Sunday, March 26, 2017

Brave Face

When T.J. was little, we had all these goals for when he was done with high school. It felt so far away.
We are here. We are on the edge of it.
In some ways we are ahead of the game, but in many more ways it is not the shiny success story I had my heart set on.
We are realizing that we have to readjust our ideas of "success".
It's a lot to wrap our heads and hearts around. He is amazing - he is the best T.J. he can be - and I am so proud of him.
But I am not proud of me, at all. I didn't set proper expectations in my own head, for all these years. I pushed a lot under the rug and created a much more "typical" picture of where we would be.  
But that's not reality - it never was.
And that's what I now have to reconcile with. It's selfish of me to feel badly, but it's real. And I've always been real here, if nothing else.
I won't feel badly for long, there is no time for it. But there it is. I will keep plowing ahead, and together we will find what's next for our amazing boy, and what is best for him.
Not my DREAM of what I want for him, but what his REALITY is.
I always said to fellow autism parents, "don't look too far ahead. Don't put your expectations of what you want on your kid, they will show you the way bit by bit."
I wish I had listened to my own advice. Brave face. Here we go.

1 comment:

  1. Asalamu Alaykom from Egypt,

    I'm here after reading the Washington Post article "Lessons from My Son with Autism". I have three children, but none of them have autism. I know about autism from being a teacher to students on the spectrum.

    Really, I think that we're all on the spectrum to some degree. I hate extraneous noise (which has meant some challenges in REALLY NOISY Egypt). I can't stand wearing itchy anything. I'm not trying to diminish what you go through.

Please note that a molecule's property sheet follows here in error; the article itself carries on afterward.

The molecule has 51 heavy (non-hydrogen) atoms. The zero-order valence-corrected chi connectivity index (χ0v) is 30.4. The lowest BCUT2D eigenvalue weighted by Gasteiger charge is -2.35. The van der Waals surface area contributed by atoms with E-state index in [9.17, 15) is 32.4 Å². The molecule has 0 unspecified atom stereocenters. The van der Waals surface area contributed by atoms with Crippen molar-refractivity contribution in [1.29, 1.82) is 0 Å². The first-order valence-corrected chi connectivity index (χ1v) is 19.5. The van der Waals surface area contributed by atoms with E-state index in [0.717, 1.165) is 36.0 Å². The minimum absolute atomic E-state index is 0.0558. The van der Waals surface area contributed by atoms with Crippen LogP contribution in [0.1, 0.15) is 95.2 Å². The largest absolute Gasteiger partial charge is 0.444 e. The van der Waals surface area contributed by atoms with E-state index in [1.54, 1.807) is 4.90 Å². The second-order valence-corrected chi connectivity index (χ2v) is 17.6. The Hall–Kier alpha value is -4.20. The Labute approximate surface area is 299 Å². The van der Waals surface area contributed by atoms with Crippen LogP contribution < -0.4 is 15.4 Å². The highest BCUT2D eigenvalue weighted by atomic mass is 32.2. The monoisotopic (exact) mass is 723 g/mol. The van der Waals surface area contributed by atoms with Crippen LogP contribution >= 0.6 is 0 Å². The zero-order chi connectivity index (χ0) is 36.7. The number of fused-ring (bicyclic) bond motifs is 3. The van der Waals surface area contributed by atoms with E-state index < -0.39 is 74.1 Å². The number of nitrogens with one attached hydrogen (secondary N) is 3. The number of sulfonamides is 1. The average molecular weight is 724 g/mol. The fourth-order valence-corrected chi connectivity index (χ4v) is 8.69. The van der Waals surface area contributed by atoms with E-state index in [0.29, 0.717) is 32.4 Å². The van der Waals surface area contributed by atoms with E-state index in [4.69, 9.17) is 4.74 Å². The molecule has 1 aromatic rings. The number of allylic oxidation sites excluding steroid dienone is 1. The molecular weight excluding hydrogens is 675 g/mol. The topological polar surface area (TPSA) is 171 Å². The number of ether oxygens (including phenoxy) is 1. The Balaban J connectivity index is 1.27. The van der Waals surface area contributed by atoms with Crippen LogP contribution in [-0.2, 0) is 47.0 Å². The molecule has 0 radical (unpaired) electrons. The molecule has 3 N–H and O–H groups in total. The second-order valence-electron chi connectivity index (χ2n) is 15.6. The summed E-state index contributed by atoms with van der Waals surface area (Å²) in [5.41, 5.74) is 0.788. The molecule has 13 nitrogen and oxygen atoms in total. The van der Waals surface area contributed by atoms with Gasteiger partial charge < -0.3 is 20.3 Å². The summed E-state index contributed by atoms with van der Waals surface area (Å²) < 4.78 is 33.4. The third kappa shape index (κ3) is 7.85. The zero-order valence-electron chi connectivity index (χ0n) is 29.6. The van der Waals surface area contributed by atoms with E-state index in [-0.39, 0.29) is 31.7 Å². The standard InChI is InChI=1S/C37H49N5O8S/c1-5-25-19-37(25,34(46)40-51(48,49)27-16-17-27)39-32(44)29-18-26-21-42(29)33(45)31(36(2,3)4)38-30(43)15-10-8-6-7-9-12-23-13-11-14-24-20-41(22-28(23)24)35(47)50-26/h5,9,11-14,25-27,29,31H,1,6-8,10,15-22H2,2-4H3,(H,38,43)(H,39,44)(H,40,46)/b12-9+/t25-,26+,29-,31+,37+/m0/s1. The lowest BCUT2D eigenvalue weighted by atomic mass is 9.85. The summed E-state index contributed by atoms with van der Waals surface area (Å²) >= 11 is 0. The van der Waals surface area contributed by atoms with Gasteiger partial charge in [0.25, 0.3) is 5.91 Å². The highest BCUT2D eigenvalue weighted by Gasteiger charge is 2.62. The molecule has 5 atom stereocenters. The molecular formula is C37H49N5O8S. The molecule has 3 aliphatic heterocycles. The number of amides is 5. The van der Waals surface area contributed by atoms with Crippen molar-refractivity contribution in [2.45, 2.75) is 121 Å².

When you write of giving up hopes and dreams for your son, I want you to know that every parent has to. What you wrote was very universal while at the same time giving particular insight into the world in which you live. I appreciated your heartfelt grieving.

    A family therapist I know once wrote a book about grieving for dreams that die. I feel that there isn't enough time and space given to such an idea in a world of "get over it and move on". It hurts to retire a hope.

    All of my children have somehow let me down over the years. None of them are exactly who I wanted them to be, YET I have learned to let go of that imaginary child in my head and see them for who they are. When I welcome the actual gift I've been given, I love them more.

    It's been as hard to let go of the imaginary adult I wanted my eldest son to be. It's difficult because that dream has been carried around longer, so it's harder to release it to what actually is. Even if I was so happy with one path he went down, I was equally unhappy with others. Eventually, I have to admit that it's his life...not mine...I have my life and I can't control his.

    What's harder for you, I think, is that you still have to be so watchful of TJ to the point of not being able to get that separation. It is a tricky maneuver to be the guardian AND be pushing independence. I feel that now with my 12-year-old.

    One idea I really wanted to suggest is to look at how other cultures deal with young adults. Here in Egypt, young men do NOT live on their own until they get married. It is not seen as immature, but as quite natural. America pushes the heck out of independence from family. It's been refreshing to see a culture which doesn't believe in separating simply due to age. Of course, in the US, there would be raised eyebrows, but there always are, right?

    Best wishes to you and your family. Keep faith that you are doing all you can. Love and Light!